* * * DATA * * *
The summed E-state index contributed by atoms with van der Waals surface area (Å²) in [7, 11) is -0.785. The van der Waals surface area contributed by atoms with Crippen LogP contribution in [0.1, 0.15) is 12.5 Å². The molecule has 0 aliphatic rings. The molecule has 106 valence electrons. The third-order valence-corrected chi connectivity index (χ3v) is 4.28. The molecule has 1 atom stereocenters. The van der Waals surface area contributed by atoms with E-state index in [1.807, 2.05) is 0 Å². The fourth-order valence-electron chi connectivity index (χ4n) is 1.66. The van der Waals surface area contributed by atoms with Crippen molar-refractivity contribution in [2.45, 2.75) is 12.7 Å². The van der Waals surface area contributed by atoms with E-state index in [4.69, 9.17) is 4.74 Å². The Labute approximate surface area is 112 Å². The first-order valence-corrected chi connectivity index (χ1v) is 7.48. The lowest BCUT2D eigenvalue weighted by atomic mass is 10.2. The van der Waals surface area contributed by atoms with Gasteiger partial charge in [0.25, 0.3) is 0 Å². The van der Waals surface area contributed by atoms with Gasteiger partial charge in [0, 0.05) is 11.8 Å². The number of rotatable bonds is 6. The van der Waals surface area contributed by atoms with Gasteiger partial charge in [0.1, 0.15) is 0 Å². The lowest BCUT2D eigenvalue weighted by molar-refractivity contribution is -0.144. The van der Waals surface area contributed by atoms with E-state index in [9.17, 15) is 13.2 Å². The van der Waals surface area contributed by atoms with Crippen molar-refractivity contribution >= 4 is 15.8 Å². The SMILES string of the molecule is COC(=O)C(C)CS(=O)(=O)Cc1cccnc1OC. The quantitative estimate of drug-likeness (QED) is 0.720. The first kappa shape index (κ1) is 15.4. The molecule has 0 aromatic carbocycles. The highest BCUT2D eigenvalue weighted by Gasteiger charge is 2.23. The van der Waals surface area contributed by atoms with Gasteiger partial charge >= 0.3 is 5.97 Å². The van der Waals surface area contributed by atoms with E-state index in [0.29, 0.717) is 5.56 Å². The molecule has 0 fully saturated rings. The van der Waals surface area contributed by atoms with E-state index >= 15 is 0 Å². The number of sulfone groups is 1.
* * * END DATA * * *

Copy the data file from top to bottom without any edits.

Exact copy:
The summed E-state index contributed by atoms with van der Waals surface area (Å²) in [7, 11) is -0.785. The van der Waals surface area contributed by atoms with Crippen LogP contribution in [0.1, 0.15) is 12.5 Å². The molecule has 0 aliphatic rings. The molecule has 106 valence electrons. The third-order valence-corrected chi connectivity index (χ3v) is 4.28. The molecule has 1 atom stereocenters. The van der Waals surface area contributed by atoms with E-state index in [1.807, 2.05) is 0 Å². The fourth-order valence-electron chi connectivity index (χ4n) is 1.66. The van der Waals surface area contributed by atoms with Crippen molar-refractivity contribution in [2.45, 2.75) is 12.7 Å². The van der Waals surface area contributed by atoms with E-state index in [4.69, 9.17) is 4.74 Å². The Labute approximate surface area is 112 Å². The first-order valence-corrected chi connectivity index (χ1v) is 7.48. The lowest BCUT2D eigenvalue weighted by atomic mass is 10.2. The van der Waals surface area contributed by atoms with Gasteiger partial charge in [0.25, 0.3) is 0 Å². The van der Waals surface area contributed by atoms with Gasteiger partial charge in [0, 0.05) is 11.8 Å². The number of rotatable bonds is 6. The van der Waals surface area contributed by atoms with Gasteiger partial charge in [0.1, 0.15) is 0 Å². The lowest BCUT2D eigenvalue weighted by molar-refractivity contribution is -0.144. The van der Waals surface area contributed by atoms with E-state index in [9.17, 15) is 13.2 Å². The van der Waals surface area contributed by atoms with Crippen molar-refractivity contribution >= 4 is 15.8 Å². The SMILES string of the molecule is COC(=O)C(C)CS(=O)(=O)Cc1cccnc1OC. The quantitative estimate of drug-likeness (QED) is 0.720. The first kappa shape index (κ1) is 15.4. The molecule has 0 aromatic carbocycles. The highest BCUT2D eigenvalue weighted by Gasteiger charge is 2.23. The van der Waals surface area contributed by atoms with Gasteiger partial charge >= 0.3 is 5.97 Å². The van der Waals surface area contributed by atoms with E-state index in [0.29, 0.717) is 5.56 Å². The molecule has 0 fully saturated rings. The van der Waals surface area contributed by atoms with E-state index >= 15 is 0 Å². The number of sulfone groups is 1.